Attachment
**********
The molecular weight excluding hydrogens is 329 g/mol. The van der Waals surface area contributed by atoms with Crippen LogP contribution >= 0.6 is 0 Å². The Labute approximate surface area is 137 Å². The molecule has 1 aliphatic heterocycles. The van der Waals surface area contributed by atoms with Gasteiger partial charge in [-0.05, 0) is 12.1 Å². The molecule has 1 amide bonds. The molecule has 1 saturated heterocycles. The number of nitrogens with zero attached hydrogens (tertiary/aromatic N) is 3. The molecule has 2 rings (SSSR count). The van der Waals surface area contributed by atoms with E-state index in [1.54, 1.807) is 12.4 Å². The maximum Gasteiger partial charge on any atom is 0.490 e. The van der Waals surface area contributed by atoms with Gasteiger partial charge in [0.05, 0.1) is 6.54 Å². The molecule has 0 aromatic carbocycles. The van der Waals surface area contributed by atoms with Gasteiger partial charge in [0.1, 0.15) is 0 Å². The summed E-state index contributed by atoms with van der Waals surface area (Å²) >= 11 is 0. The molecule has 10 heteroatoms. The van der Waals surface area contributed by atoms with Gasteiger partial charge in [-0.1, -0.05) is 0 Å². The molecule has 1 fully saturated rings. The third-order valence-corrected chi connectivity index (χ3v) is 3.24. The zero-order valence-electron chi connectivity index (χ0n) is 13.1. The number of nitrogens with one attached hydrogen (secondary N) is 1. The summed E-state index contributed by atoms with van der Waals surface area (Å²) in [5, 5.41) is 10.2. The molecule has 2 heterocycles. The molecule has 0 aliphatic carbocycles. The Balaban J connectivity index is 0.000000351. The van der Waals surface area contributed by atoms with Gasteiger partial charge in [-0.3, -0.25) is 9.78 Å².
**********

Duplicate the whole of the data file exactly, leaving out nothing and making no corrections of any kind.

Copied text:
The molecular weight excluding hydrogens is 329 g/mol. The van der Waals surface area contributed by atoms with Crippen LogP contribution >= 0.6 is 0 Å². The Labute approximate surface area is 137 Å². The molecule has 1 aliphatic heterocycles. The van der Waals surface area contributed by atoms with Gasteiger partial charge in [-0.05, 0) is 12.1 Å². The molecule has 1 amide bonds. The molecule has 1 saturated heterocycles. The number of nitrogens with zero attached hydrogens (tertiary/aromatic N) is 3. The molecule has 2 rings (SSSR count). The van der Waals surface area contributed by atoms with E-state index in [1.54, 1.807) is 12.4 Å². The maximum Gasteiger partial charge on any atom is 0.490 e. The van der Waals surface area contributed by atoms with Gasteiger partial charge in [0.05, 0.1) is 6.54 Å². The molecule has 0 aromatic carbocycles. The van der Waals surface area contributed by atoms with Gasteiger partial charge in [0.1, 0.15) is 0 Å². The summed E-state index contributed by atoms with van der Waals surface area (Å²) >= 11 is 0. The molecule has 10 heteroatoms. The van der Waals surface area contributed by atoms with Gasteiger partial charge in [-0.1, -0.05) is 0 Å². The molecule has 1 fully saturated rings. The third-order valence-corrected chi connectivity index (χ3v) is 3.24. The zero-order valence-electron chi connectivity index (χ0n) is 13.1. The number of nitrogens with one attached hydrogen (secondary N) is 1. The summed E-state index contributed by atoms with van der Waals surface area (Å²) in [5, 5.41) is 10.2. The molecule has 2 heterocycles. The molecule has 0 aliphatic carbocycles. The Balaban J connectivity index is 0.000000351. The van der Waals surface area contributed by atoms with Gasteiger partial charge in [-0.3, -0.25) is 9.78 Å².